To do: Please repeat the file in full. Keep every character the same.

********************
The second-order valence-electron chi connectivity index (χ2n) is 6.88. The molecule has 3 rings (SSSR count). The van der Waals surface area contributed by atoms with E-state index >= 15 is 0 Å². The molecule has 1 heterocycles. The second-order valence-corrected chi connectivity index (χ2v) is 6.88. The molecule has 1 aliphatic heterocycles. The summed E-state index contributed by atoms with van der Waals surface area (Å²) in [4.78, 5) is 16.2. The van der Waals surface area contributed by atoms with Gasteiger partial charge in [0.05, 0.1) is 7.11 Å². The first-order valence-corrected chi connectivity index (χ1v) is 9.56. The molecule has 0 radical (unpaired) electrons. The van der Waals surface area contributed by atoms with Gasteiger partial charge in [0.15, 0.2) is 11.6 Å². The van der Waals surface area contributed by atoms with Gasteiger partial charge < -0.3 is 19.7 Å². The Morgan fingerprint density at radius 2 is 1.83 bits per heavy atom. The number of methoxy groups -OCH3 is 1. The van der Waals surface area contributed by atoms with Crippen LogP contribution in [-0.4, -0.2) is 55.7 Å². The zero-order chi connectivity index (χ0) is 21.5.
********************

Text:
The second-order valence-electron chi connectivity index (χ2n) is 6.88. The molecule has 3 rings (SSSR count). The van der Waals surface area contributed by atoms with E-state index >= 15 is 0 Å². The molecule has 1 heterocycles. The second-order valence-corrected chi connectivity index (χ2v) is 6.88. The molecule has 1 aliphatic heterocycles. The summed E-state index contributed by atoms with van der Waals surface area (Å²) in [4.78, 5) is 16.2. The van der Waals surface area contributed by atoms with Gasteiger partial charge in [0.05, 0.1) is 7.11 Å². The first-order valence-corrected chi connectivity index (χ1v) is 9.56. The molecule has 0 radical (unpaired) electrons. The van der Waals surface area contributed by atoms with Gasteiger partial charge in [0.15, 0.2) is 11.6 Å². The van der Waals surface area contributed by atoms with Gasteiger partial charge < -0.3 is 19.7 Å². The Morgan fingerprint density at radius 2 is 1.83 bits per heavy atom. The number of methoxy groups -OCH3 is 1. The van der Waals surface area contributed by atoms with Crippen LogP contribution in [-0.4, -0.2) is 55.7 Å². The zero-order chi connectivity index (χ0) is 21.5.